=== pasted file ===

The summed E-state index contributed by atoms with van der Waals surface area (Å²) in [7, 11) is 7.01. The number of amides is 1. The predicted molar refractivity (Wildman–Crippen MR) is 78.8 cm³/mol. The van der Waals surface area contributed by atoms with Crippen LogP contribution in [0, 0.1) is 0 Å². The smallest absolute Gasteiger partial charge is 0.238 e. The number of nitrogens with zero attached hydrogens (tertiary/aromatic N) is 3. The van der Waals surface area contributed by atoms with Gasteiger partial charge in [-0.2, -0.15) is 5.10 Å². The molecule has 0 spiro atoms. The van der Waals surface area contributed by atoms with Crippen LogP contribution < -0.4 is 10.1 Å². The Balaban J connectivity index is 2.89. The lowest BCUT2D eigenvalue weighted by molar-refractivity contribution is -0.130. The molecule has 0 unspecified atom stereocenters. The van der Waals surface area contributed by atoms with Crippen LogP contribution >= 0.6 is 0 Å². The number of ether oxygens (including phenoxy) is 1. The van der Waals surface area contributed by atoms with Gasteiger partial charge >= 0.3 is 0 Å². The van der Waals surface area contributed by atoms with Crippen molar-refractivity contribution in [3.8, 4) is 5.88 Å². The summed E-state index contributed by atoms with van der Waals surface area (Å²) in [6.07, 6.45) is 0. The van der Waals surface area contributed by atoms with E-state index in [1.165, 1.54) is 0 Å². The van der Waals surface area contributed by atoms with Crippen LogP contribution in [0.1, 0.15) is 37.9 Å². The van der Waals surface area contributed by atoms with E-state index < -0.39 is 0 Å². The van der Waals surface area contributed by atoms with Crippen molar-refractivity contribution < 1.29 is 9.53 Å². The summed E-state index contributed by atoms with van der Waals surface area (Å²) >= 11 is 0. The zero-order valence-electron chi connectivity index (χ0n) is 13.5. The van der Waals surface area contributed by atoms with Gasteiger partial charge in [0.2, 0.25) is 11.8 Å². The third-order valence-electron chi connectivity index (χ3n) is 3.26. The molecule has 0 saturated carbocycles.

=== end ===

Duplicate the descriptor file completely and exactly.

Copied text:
The summed E-state index contributed by atoms with van der Waals surface area (Å²) in [7, 11) is 7.01. The number of amides is 1. The predicted molar refractivity (Wildman–Crippen MR) is 78.8 cm³/mol. The van der Waals surface area contributed by atoms with Crippen LogP contribution in [0, 0.1) is 0 Å². The smallest absolute Gasteiger partial charge is 0.238 e. The number of nitrogens with zero attached hydrogens (tertiary/aromatic N) is 3. The van der Waals surface area contributed by atoms with Gasteiger partial charge in [-0.2, -0.15) is 5.10 Å². The molecule has 0 spiro atoms. The van der Waals surface area contributed by atoms with Crippen LogP contribution < -0.4 is 10.1 Å². The Balaban J connectivity index is 2.89. The lowest BCUT2D eigenvalue weighted by molar-refractivity contribution is -0.130. The molecule has 0 unspecified atom stereocenters. The van der Waals surface area contributed by atoms with Crippen LogP contribution >= 0.6 is 0 Å². The number of ether oxygens (including phenoxy) is 1. The van der Waals surface area contributed by atoms with Gasteiger partial charge >= 0.3 is 0 Å². The van der Waals surface area contributed by atoms with Crippen molar-refractivity contribution in [3.8, 4) is 5.88 Å². The summed E-state index contributed by atoms with van der Waals surface area (Å²) in [6.07, 6.45) is 0. The van der Waals surface area contributed by atoms with E-state index in [1.165, 1.54) is 0 Å². The van der Waals surface area contributed by atoms with Crippen LogP contribution in [0.1, 0.15) is 37.9 Å². The van der Waals surface area contributed by atoms with E-state index < -0.39 is 0 Å². The van der Waals surface area contributed by atoms with Crippen molar-refractivity contribution < 1.29 is 9.53 Å². The summed E-state index contributed by atoms with van der Waals surface area (Å²) >= 11 is 0. The zero-order valence-electron chi connectivity index (χ0n) is 13.5. The van der Waals surface area contributed by atoms with Gasteiger partial charge in [0.2, 0.25) is 11.8 Å². The third-order valence-electron chi connectivity index (χ3n) is 3.26. The molecule has 0 saturated carbocycles.